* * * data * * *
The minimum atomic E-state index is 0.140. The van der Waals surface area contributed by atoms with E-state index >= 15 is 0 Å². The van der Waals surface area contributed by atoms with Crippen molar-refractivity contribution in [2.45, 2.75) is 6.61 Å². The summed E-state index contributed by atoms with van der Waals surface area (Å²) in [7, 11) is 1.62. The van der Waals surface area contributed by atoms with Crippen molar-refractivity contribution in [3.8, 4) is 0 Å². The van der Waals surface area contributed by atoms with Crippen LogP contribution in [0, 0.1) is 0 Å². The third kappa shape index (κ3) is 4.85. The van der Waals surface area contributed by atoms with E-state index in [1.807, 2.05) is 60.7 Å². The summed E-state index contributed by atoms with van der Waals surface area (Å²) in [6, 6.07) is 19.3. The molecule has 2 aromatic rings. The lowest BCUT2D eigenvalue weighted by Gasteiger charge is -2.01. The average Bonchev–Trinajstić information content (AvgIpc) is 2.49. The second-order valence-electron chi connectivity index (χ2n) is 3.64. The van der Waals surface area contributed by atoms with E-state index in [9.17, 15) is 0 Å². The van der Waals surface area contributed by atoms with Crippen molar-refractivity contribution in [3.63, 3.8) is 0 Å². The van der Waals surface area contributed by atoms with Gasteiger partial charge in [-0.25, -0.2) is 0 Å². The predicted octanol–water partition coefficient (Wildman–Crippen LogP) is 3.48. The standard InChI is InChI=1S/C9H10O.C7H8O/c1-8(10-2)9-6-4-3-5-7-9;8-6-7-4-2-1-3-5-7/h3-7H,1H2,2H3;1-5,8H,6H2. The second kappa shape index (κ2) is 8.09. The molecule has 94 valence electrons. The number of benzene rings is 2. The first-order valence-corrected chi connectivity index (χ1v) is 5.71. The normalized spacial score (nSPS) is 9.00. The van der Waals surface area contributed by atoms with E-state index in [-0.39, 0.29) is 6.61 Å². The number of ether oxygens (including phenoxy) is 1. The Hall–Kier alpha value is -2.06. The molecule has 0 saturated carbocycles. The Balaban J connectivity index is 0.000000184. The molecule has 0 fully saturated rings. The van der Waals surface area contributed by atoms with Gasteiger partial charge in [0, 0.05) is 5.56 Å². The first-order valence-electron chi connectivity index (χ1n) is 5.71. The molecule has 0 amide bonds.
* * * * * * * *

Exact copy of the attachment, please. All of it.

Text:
The minimum atomic E-state index is 0.140. The van der Waals surface area contributed by atoms with E-state index >= 15 is 0 Å². The van der Waals surface area contributed by atoms with Crippen molar-refractivity contribution in [2.45, 2.75) is 6.61 Å². The summed E-state index contributed by atoms with van der Waals surface area (Å²) in [7, 11) is 1.62. The van der Waals surface area contributed by atoms with Crippen molar-refractivity contribution in [3.8, 4) is 0 Å². The van der Waals surface area contributed by atoms with Crippen LogP contribution in [0, 0.1) is 0 Å². The third kappa shape index (κ3) is 4.85. The van der Waals surface area contributed by atoms with E-state index in [1.807, 2.05) is 60.7 Å². The summed E-state index contributed by atoms with van der Waals surface area (Å²) in [6, 6.07) is 19.3. The molecule has 2 aromatic rings. The lowest BCUT2D eigenvalue weighted by Gasteiger charge is -2.01. The average Bonchev–Trinajstić information content (AvgIpc) is 2.49. The second-order valence-electron chi connectivity index (χ2n) is 3.64. The van der Waals surface area contributed by atoms with E-state index in [9.17, 15) is 0 Å². The van der Waals surface area contributed by atoms with Crippen molar-refractivity contribution in [3.63, 3.8) is 0 Å². The van der Waals surface area contributed by atoms with Gasteiger partial charge in [-0.25, -0.2) is 0 Å². The predicted octanol–water partition coefficient (Wildman–Crippen LogP) is 3.48. The standard InChI is InChI=1S/C9H10O.C7H8O/c1-8(10-2)9-6-4-3-5-7-9;8-6-7-4-2-1-3-5-7/h3-7H,1H2,2H3;1-5,8H,6H2. The second kappa shape index (κ2) is 8.09. The molecule has 94 valence electrons. The number of benzene rings is 2. The first-order valence-corrected chi connectivity index (χ1v) is 5.71. The normalized spacial score (nSPS) is 9.00. The van der Waals surface area contributed by atoms with E-state index in [-0.39, 0.29) is 6.61 Å². The number of ether oxygens (including phenoxy) is 1. The Hall–Kier alpha value is -2.06. The molecule has 0 saturated carbocycles. The Balaban J connectivity index is 0.000000184. The molecule has 0 fully saturated rings. The van der Waals surface area contributed by atoms with Gasteiger partial charge in [0, 0.05) is 5.56 Å². The first-order valence-electron chi connectivity index (χ1n) is 5.71. The molecule has 0 amide bonds.